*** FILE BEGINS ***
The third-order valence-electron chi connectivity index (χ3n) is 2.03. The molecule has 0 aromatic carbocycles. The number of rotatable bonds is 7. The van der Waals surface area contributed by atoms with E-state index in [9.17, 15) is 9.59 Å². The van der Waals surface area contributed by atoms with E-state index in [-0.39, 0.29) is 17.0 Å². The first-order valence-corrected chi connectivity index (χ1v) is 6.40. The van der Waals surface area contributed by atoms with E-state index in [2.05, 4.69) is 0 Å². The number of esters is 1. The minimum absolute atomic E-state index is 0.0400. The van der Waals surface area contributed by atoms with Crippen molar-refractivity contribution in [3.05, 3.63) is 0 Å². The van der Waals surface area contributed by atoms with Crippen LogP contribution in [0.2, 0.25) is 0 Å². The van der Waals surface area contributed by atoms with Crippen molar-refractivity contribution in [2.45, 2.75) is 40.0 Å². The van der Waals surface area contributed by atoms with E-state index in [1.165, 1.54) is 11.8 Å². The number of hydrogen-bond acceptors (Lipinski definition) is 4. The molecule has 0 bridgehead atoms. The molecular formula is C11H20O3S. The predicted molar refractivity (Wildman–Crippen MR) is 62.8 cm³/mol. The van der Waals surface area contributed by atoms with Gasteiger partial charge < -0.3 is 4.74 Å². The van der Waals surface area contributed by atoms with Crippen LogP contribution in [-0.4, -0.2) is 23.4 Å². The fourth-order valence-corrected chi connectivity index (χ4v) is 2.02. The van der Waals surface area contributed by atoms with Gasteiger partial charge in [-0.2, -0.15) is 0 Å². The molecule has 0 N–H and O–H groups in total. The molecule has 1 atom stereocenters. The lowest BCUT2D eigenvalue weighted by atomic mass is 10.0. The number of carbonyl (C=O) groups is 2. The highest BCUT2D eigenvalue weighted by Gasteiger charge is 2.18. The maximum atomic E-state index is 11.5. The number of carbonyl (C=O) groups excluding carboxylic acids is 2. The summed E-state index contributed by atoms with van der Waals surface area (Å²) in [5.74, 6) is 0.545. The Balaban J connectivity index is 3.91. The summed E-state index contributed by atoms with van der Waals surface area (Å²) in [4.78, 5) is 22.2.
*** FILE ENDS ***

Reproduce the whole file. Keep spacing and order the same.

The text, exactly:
The third-order valence-electron chi connectivity index (χ3n) is 2.03. The molecule has 0 aromatic carbocycles. The number of rotatable bonds is 7. The van der Waals surface area contributed by atoms with E-state index in [9.17, 15) is 9.59 Å². The van der Waals surface area contributed by atoms with E-state index in [-0.39, 0.29) is 17.0 Å². The first-order valence-corrected chi connectivity index (χ1v) is 6.40. The van der Waals surface area contributed by atoms with E-state index in [2.05, 4.69) is 0 Å². The number of esters is 1. The minimum absolute atomic E-state index is 0.0400. The van der Waals surface area contributed by atoms with Crippen molar-refractivity contribution in [3.05, 3.63) is 0 Å². The van der Waals surface area contributed by atoms with Crippen LogP contribution in [0.2, 0.25) is 0 Å². The van der Waals surface area contributed by atoms with Crippen molar-refractivity contribution in [2.45, 2.75) is 40.0 Å². The van der Waals surface area contributed by atoms with E-state index in [1.165, 1.54) is 11.8 Å². The number of hydrogen-bond acceptors (Lipinski definition) is 4. The molecule has 0 bridgehead atoms. The molecular formula is C11H20O3S. The predicted molar refractivity (Wildman–Crippen MR) is 62.8 cm³/mol. The van der Waals surface area contributed by atoms with Gasteiger partial charge < -0.3 is 4.74 Å². The van der Waals surface area contributed by atoms with Crippen LogP contribution in [-0.4, -0.2) is 23.4 Å². The fourth-order valence-corrected chi connectivity index (χ4v) is 2.02. The van der Waals surface area contributed by atoms with Gasteiger partial charge in [-0.2, -0.15) is 0 Å². The molecule has 0 N–H and O–H groups in total. The molecule has 1 atom stereocenters. The lowest BCUT2D eigenvalue weighted by atomic mass is 10.0. The number of carbonyl (C=O) groups is 2. The highest BCUT2D eigenvalue weighted by Gasteiger charge is 2.18. The maximum atomic E-state index is 11.5. The number of carbonyl (C=O) groups excluding carboxylic acids is 2. The summed E-state index contributed by atoms with van der Waals surface area (Å²) in [5.74, 6) is 0.545. The Balaban J connectivity index is 3.91. The summed E-state index contributed by atoms with van der Waals surface area (Å²) in [4.78, 5) is 22.2.